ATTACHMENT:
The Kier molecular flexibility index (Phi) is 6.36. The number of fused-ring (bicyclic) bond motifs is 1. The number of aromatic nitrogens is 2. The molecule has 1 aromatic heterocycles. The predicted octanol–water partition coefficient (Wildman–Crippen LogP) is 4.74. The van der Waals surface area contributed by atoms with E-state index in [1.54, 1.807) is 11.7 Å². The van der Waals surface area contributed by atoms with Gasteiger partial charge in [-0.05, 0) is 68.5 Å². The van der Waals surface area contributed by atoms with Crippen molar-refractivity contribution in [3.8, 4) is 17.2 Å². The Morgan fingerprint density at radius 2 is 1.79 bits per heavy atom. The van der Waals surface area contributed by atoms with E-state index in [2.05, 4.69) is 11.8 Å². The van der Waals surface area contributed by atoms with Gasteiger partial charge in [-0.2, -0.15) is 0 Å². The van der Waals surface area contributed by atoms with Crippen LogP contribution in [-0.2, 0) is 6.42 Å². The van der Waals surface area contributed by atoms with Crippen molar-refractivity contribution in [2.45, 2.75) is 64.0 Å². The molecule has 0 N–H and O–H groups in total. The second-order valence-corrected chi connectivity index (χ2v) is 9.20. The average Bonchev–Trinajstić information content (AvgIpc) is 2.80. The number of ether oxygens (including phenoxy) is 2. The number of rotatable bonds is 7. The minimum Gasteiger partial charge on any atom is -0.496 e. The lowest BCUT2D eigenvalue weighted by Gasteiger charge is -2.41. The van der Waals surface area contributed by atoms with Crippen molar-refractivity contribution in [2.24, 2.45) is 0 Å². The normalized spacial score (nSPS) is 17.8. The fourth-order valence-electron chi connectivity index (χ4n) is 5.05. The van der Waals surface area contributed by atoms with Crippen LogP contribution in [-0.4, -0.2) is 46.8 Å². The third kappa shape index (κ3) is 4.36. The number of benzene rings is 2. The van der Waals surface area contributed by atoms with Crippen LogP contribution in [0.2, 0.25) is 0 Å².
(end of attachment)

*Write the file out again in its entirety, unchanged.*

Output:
The Kier molecular flexibility index (Phi) is 6.36. The number of fused-ring (bicyclic) bond motifs is 1. The number of aromatic nitrogens is 2. The molecule has 1 aromatic heterocycles. The predicted octanol–water partition coefficient (Wildman–Crippen LogP) is 4.74. The van der Waals surface area contributed by atoms with E-state index in [1.54, 1.807) is 11.7 Å². The van der Waals surface area contributed by atoms with Gasteiger partial charge in [-0.05, 0) is 68.5 Å². The van der Waals surface area contributed by atoms with Crippen molar-refractivity contribution in [3.8, 4) is 17.2 Å². The Morgan fingerprint density at radius 2 is 1.79 bits per heavy atom. The van der Waals surface area contributed by atoms with E-state index in [2.05, 4.69) is 11.8 Å². The van der Waals surface area contributed by atoms with Gasteiger partial charge in [-0.2, -0.15) is 0 Å². The van der Waals surface area contributed by atoms with Crippen LogP contribution in [-0.2, 0) is 6.42 Å². The van der Waals surface area contributed by atoms with Crippen molar-refractivity contribution in [2.45, 2.75) is 64.0 Å². The molecule has 0 N–H and O–H groups in total. The second-order valence-corrected chi connectivity index (χ2v) is 9.20. The average Bonchev–Trinajstić information content (AvgIpc) is 2.80. The number of ether oxygens (including phenoxy) is 2. The number of rotatable bonds is 7. The minimum Gasteiger partial charge on any atom is -0.496 e. The lowest BCUT2D eigenvalue weighted by Gasteiger charge is -2.41. The van der Waals surface area contributed by atoms with Crippen molar-refractivity contribution in [2.24, 2.45) is 0 Å². The normalized spacial score (nSPS) is 17.8. The fourth-order valence-electron chi connectivity index (χ4n) is 5.05. The van der Waals surface area contributed by atoms with Crippen LogP contribution in [-0.4, -0.2) is 46.8 Å². The third kappa shape index (κ3) is 4.36. The number of benzene rings is 2. The van der Waals surface area contributed by atoms with Crippen LogP contribution in [0.2, 0.25) is 0 Å².